Q. by Mr. Fisher: I hand you another photograph of this lineup, Mr. Bailen, and ask you if this picture fairly and accurately represents the lineup which was held on the evening of December 2nd, 1966?
A. That was the same man.
Q. And which man is the defendant in this case?
A. Center man.
MR. FISHER: Let this be Commonwealth's Exhibit 6.
STENOGRAPHER'S NOTE: At this time Commonwealth's Exhibits No. 5 and No. 6, being photographs, were identified and admitted with objection to become a part of this record.
Q. by Mr. Fisher: And you identified him positively on this occasion as the man who held you up at gunpoint?
A. That's right.
Q. And there is no question in your mind? It was a positive identification?
A. No question at all, no.
The evidence also included the following testimony of the arresting officer:
Q. Will you tell us what, if anything, you did as a result of receiving a call on the radio as to the Armed Robbery of Bailen's Dispensary on Bardstown Road?
A. Yes, sir. At approximately 7:40 P.M. we received over the police radio a report that the man who bought the car, Donald Barnes Bradley, was living at the Marquette Hotel at 1249 South 3rd Street. My partner and I immediately started toward this location. We went north on 2nd Street to Ormsby, west on Ormsby to the alley and started north in the alley. Approximately a quarter of the way through this alley we spotted a car, an off-colored white Ford, leaving the rear of the Marquette apartments at a high rate of speed. We immediately gave chase noted the license number K3868 as the one wanted for the holdup. We put on our red light and siren and the operator of the car stopped right about at the alley there and he jumped out and proceeded to run west on Oak and I jumped out behind him and pulled my pistol and told him to halt or I would shoot and he stopped immediately. I went over and shook him down and brought him back to the car. Coming back to the automobile I noticed laying on the floorboards at the driver's feet, where the driver's feet would be, was a black shaving bag. I placed the man under arrest and advised him of his constitutional rights and I asked him, I said, "What's in the bag?" and he said he didn't know the bag was there. We opened the bag and there was about a hundred or so dollars in money in the bag. We said, "How did this get here?" and he said he didn't know.
The positive identification of appellant by the drug store owner, the positive and confirmed identification of the getaway car, the circumstances of the arrest, and the fact that appellant obviously lied about which room he lived in at the hotel all supplied strong evidence of guilt. In addition, the bank wrappers ("rolls of coin") found in the car at the time of appellant's arrest were positively identified by the store owner as part of the loot from the robbery. Under these circumstances, we deem the admission of the evidence seized in the hotel room to be purely cumulative and harmless beyond reasonable doubt within the intendment of Chapman v. California, 386 U.S. 18, 87 S.Ct. 824, 17 L.Ed.2d 705 (1967).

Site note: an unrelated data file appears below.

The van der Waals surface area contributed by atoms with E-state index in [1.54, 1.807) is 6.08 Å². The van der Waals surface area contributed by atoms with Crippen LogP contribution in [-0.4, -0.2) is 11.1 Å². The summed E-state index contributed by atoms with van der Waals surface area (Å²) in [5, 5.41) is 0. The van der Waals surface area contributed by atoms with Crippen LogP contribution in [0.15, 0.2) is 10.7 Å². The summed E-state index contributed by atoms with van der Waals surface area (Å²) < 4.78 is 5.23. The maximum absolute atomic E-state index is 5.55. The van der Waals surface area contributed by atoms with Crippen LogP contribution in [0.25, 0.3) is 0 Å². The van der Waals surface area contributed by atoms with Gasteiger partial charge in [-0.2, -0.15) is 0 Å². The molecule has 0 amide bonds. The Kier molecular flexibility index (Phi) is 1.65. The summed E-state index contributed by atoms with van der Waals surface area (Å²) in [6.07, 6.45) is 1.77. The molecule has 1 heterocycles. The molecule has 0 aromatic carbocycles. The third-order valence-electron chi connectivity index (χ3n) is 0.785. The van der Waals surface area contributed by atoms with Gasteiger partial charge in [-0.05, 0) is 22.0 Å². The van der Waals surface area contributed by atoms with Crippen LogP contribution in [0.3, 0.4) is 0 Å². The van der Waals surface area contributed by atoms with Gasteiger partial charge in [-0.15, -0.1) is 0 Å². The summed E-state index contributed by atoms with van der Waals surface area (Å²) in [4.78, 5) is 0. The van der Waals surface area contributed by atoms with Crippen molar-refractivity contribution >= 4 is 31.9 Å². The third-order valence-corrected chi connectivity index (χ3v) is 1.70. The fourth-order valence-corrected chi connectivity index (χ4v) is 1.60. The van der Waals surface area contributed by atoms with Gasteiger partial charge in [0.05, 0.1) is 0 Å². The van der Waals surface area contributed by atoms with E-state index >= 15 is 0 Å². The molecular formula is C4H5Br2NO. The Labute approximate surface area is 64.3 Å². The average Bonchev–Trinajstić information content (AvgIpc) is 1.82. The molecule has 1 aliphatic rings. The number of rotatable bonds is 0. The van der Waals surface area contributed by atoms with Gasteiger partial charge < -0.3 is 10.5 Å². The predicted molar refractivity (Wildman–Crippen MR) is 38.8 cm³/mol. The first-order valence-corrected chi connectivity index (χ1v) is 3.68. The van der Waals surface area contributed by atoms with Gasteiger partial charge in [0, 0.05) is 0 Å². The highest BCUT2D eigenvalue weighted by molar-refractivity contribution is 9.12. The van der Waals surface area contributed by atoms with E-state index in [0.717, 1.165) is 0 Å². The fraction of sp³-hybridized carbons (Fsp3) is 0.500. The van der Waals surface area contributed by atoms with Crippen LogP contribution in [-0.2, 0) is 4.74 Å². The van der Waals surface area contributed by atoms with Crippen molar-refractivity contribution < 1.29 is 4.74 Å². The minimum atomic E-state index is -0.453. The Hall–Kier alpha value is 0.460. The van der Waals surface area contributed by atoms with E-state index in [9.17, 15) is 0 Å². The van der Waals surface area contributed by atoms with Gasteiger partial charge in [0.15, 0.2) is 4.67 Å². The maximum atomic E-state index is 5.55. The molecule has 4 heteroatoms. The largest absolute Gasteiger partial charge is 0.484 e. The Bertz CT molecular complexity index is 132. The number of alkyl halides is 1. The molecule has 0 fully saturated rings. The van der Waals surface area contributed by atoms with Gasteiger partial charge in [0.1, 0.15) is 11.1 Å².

The judgment of conviction is affirmed.
PHILLIPS, Chief Judge, concurring in the result.
I concur in the result on the ground that petitioner is precluded from resorting to federal habeas corpus relief by Stone v. Powell, 428 U.S. 465, 96 S.Ct. 3037, 49 L.Ed.2d 1046 (1976). In that case the Supreme Court said:
We hold, therefore, that where the State has provided an opportunity for full and fair litigation of a Fourth Amendment claim, the Constitution does not require that a state prisoner be granted federal habeas corpus relief on the ground that evidence obtained in an unconstitutional search or seizure was introduced at his trial. 428 U.S. at 481-82, 96 S.Ct. at 3045-3046.
As I read the record in the present case, petitioner was provided "an opportunity for full and fair litigation" of his fourth amendment claim in the State courts of Kentucky. He raised this issue before trial by motion to suppress, at trial by objection, on direct appeal after trial (see Bradley v. Commonwealth, 439 S.W.2d 61, 63 (Ky.1969)), and by motion to vacate sentence pursuant to Kentucky R.Cr. 11.42.
WEICK, Circuit Judge, concurring.
This is a strong case for the application of the harmless error rule enunciated in Chapman v. California, 386 U.S. 18, 87 S.Ct. 824, 17 L.Ed.2d 705 (1967). The robber here was positively identified by the victim, who had full opportunity to observe him during the commission of the robbery of the drugstore. The victim was able also to observe and identify the robber's automobile and its license number as the robber was driving away from the store. The victim immediately called the police, who drove to the hotel where the robber had been living. As the officers approached the hotel the robber, who had observed their approach, drove away at high speed, but the police were able to apprehend him. A search of the robber's car incident to the arrest revealed a part of the money and other items which were stolen from the store. No question has been raised as to the validity of this search of the car. Appellant is questioning the validity of the search of room 131 in the hotel.